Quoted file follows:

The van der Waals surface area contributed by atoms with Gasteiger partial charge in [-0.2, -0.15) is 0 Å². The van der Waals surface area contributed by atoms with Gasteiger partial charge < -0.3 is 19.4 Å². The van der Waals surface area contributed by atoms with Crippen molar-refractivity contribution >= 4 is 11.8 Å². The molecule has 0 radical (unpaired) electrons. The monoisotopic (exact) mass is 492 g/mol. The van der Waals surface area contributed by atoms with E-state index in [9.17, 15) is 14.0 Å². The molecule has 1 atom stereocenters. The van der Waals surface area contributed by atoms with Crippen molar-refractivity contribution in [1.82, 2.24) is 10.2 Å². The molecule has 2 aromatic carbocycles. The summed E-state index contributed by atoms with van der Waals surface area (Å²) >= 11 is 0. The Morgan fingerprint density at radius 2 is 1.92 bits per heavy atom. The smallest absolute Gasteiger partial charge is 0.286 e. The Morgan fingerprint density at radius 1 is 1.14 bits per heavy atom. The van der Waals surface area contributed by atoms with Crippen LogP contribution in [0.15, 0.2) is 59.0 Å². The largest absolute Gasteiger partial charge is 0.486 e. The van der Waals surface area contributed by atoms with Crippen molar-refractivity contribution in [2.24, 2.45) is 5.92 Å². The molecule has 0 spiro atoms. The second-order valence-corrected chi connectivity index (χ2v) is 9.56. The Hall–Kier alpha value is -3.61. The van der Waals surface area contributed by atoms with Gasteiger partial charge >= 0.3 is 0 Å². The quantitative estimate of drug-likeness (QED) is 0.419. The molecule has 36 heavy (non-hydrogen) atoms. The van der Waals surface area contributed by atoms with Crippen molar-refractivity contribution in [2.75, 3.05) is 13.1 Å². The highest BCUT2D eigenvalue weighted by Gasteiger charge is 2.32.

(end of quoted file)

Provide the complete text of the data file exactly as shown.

The van der Waals surface area contributed by atoms with Gasteiger partial charge in [-0.2, -0.15) is 0 Å². The van der Waals surface area contributed by atoms with Gasteiger partial charge < -0.3 is 19.4 Å². The van der Waals surface area contributed by atoms with Crippen molar-refractivity contribution >= 4 is 11.8 Å². The molecule has 0 radical (unpaired) electrons. The monoisotopic (exact) mass is 492 g/mol. The van der Waals surface area contributed by atoms with E-state index in [9.17, 15) is 14.0 Å². The molecule has 1 atom stereocenters. The van der Waals surface area contributed by atoms with Crippen molar-refractivity contribution in [1.82, 2.24) is 10.2 Å². The molecule has 2 aromatic carbocycles. The summed E-state index contributed by atoms with van der Waals surface area (Å²) >= 11 is 0. The Morgan fingerprint density at radius 2 is 1.92 bits per heavy atom. The smallest absolute Gasteiger partial charge is 0.286 e. The Morgan fingerprint density at radius 1 is 1.14 bits per heavy atom. The van der Waals surface area contributed by atoms with Crippen LogP contribution in [0.15, 0.2) is 59.0 Å². The largest absolute Gasteiger partial charge is 0.486 e. The van der Waals surface area contributed by atoms with Crippen molar-refractivity contribution in [2.24, 2.45) is 5.92 Å². The molecule has 0 spiro atoms. The second-order valence-corrected chi connectivity index (χ2v) is 9.56. The Hall–Kier alpha value is -3.61. The van der Waals surface area contributed by atoms with Gasteiger partial charge >= 0.3 is 0 Å². The quantitative estimate of drug-likeness (QED) is 0.419. The molecule has 36 heavy (non-hydrogen) atoms. The van der Waals surface area contributed by atoms with Crippen molar-refractivity contribution in [2.75, 3.05) is 13.1 Å². The highest BCUT2D eigenvalue weighted by Gasteiger charge is 2.32.